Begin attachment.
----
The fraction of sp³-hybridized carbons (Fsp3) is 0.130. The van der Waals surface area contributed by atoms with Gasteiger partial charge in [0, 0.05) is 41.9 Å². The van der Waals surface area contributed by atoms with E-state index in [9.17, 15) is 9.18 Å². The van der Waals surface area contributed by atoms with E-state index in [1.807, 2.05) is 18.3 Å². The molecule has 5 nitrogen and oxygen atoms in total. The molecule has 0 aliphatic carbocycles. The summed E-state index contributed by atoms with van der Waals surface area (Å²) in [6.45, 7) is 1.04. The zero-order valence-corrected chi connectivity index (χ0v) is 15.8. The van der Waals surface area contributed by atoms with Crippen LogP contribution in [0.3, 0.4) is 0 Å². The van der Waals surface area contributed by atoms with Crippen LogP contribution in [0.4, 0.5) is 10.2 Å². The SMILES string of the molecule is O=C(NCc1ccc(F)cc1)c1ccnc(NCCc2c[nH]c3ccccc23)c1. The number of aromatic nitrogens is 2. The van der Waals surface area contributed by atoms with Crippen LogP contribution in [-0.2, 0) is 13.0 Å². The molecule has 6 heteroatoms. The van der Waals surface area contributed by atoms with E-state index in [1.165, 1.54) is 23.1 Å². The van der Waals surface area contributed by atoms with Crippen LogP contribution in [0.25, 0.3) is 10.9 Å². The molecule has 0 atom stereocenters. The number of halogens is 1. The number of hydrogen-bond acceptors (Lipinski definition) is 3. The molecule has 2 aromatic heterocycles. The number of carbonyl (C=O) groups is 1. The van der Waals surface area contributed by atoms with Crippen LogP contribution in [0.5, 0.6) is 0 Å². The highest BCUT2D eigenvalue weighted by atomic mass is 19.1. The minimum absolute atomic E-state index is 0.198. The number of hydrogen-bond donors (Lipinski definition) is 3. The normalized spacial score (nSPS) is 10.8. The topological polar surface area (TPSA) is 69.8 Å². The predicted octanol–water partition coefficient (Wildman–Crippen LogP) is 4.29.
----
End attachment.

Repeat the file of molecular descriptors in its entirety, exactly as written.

The fraction of sp³-hybridized carbons (Fsp3) is 0.130. The van der Waals surface area contributed by atoms with Gasteiger partial charge in [0, 0.05) is 41.9 Å². The van der Waals surface area contributed by atoms with E-state index in [9.17, 15) is 9.18 Å². The van der Waals surface area contributed by atoms with E-state index in [1.807, 2.05) is 18.3 Å². The molecule has 5 nitrogen and oxygen atoms in total. The molecule has 0 aliphatic carbocycles. The summed E-state index contributed by atoms with van der Waals surface area (Å²) in [6.45, 7) is 1.04. The zero-order valence-corrected chi connectivity index (χ0v) is 15.8. The van der Waals surface area contributed by atoms with Crippen LogP contribution in [0.3, 0.4) is 0 Å². The van der Waals surface area contributed by atoms with Crippen LogP contribution in [0.4, 0.5) is 10.2 Å². The SMILES string of the molecule is O=C(NCc1ccc(F)cc1)c1ccnc(NCCc2c[nH]c3ccccc23)c1. The number of aromatic nitrogens is 2. The van der Waals surface area contributed by atoms with Crippen LogP contribution in [-0.2, 0) is 13.0 Å². The molecule has 6 heteroatoms. The van der Waals surface area contributed by atoms with E-state index in [1.165, 1.54) is 23.1 Å². The van der Waals surface area contributed by atoms with Crippen LogP contribution in [0.25, 0.3) is 10.9 Å². The molecule has 0 atom stereocenters. The number of halogens is 1. The number of hydrogen-bond acceptors (Lipinski definition) is 3. The molecule has 2 aromatic heterocycles. The number of carbonyl (C=O) groups is 1. The van der Waals surface area contributed by atoms with Crippen LogP contribution in [0.5, 0.6) is 0 Å². The highest BCUT2D eigenvalue weighted by atomic mass is 19.1. The minimum absolute atomic E-state index is 0.198. The number of hydrogen-bond donors (Lipinski definition) is 3. The normalized spacial score (nSPS) is 10.8. The topological polar surface area (TPSA) is 69.8 Å². The predicted octanol–water partition coefficient (Wildman–Crippen LogP) is 4.29.